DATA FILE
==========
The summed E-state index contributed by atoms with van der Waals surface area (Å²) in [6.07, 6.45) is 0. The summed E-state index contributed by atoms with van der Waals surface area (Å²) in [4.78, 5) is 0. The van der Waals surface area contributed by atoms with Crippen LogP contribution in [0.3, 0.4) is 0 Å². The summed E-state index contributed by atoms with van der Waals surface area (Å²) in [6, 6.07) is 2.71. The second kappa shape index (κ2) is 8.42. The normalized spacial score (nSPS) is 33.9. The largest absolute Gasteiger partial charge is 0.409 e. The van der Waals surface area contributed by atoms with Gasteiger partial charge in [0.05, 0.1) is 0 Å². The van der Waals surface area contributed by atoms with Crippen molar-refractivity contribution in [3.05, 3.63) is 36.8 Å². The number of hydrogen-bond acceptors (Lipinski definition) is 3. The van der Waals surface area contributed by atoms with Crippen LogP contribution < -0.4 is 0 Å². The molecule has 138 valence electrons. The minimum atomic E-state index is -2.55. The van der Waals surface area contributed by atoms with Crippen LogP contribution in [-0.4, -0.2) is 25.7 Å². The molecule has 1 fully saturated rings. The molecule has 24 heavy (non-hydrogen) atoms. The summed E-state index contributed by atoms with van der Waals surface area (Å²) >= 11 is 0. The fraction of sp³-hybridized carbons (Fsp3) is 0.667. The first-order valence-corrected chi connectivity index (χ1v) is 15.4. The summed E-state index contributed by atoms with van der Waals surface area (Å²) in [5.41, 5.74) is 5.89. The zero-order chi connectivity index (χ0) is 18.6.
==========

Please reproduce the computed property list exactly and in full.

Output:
The summed E-state index contributed by atoms with van der Waals surface area (Å²) in [6.07, 6.45) is 0. The summed E-state index contributed by atoms with van der Waals surface area (Å²) in [4.78, 5) is 0. The van der Waals surface area contributed by atoms with Crippen LogP contribution in [0.3, 0.4) is 0 Å². The summed E-state index contributed by atoms with van der Waals surface area (Å²) in [6, 6.07) is 2.71. The second kappa shape index (κ2) is 8.42. The normalized spacial score (nSPS) is 33.9. The largest absolute Gasteiger partial charge is 0.409 e. The van der Waals surface area contributed by atoms with Gasteiger partial charge in [0.05, 0.1) is 0 Å². The van der Waals surface area contributed by atoms with Crippen molar-refractivity contribution in [3.05, 3.63) is 36.8 Å². The number of hydrogen-bond acceptors (Lipinski definition) is 3. The van der Waals surface area contributed by atoms with Crippen LogP contribution < -0.4 is 0 Å². The molecule has 138 valence electrons. The minimum atomic E-state index is -2.55. The van der Waals surface area contributed by atoms with Crippen LogP contribution in [-0.4, -0.2) is 25.7 Å². The molecule has 1 fully saturated rings. The molecule has 24 heavy (non-hydrogen) atoms. The summed E-state index contributed by atoms with van der Waals surface area (Å²) >= 11 is 0. The fraction of sp³-hybridized carbons (Fsp3) is 0.667. The first-order valence-corrected chi connectivity index (χ1v) is 15.4. The summed E-state index contributed by atoms with van der Waals surface area (Å²) in [5.41, 5.74) is 5.89. The zero-order chi connectivity index (χ0) is 18.6.